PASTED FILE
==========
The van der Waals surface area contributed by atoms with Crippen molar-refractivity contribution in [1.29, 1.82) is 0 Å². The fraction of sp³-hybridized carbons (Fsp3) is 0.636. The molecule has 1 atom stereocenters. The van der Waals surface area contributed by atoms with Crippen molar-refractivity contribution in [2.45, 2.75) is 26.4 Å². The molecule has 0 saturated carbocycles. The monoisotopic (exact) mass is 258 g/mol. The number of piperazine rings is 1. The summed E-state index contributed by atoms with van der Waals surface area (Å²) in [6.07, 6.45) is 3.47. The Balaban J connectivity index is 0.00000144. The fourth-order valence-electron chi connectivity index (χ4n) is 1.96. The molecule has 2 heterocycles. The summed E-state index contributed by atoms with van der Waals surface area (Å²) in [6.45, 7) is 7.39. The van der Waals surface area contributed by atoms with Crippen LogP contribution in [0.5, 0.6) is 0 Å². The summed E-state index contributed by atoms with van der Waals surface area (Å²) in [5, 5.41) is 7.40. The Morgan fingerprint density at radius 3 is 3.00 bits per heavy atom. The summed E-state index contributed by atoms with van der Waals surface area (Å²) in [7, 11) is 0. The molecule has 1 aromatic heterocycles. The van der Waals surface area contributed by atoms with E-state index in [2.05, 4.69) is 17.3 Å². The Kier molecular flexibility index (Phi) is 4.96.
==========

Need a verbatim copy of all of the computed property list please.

The van der Waals surface area contributed by atoms with Crippen molar-refractivity contribution in [1.29, 1.82) is 0 Å². The fraction of sp³-hybridized carbons (Fsp3) is 0.636. The molecule has 1 atom stereocenters. The van der Waals surface area contributed by atoms with Crippen molar-refractivity contribution in [2.45, 2.75) is 26.4 Å². The molecule has 0 saturated carbocycles. The monoisotopic (exact) mass is 258 g/mol. The number of piperazine rings is 1. The summed E-state index contributed by atoms with van der Waals surface area (Å²) in [6.07, 6.45) is 3.47. The Balaban J connectivity index is 0.00000144. The fourth-order valence-electron chi connectivity index (χ4n) is 1.96. The molecule has 2 heterocycles. The summed E-state index contributed by atoms with van der Waals surface area (Å²) in [6.45, 7) is 7.39. The van der Waals surface area contributed by atoms with Crippen LogP contribution in [0.5, 0.6) is 0 Å². The summed E-state index contributed by atoms with van der Waals surface area (Å²) in [5, 5.41) is 7.40. The Morgan fingerprint density at radius 3 is 3.00 bits per heavy atom. The summed E-state index contributed by atoms with van der Waals surface area (Å²) in [7, 11) is 0. The molecule has 1 aromatic heterocycles. The van der Waals surface area contributed by atoms with E-state index in [2.05, 4.69) is 17.3 Å². The Kier molecular flexibility index (Phi) is 4.96.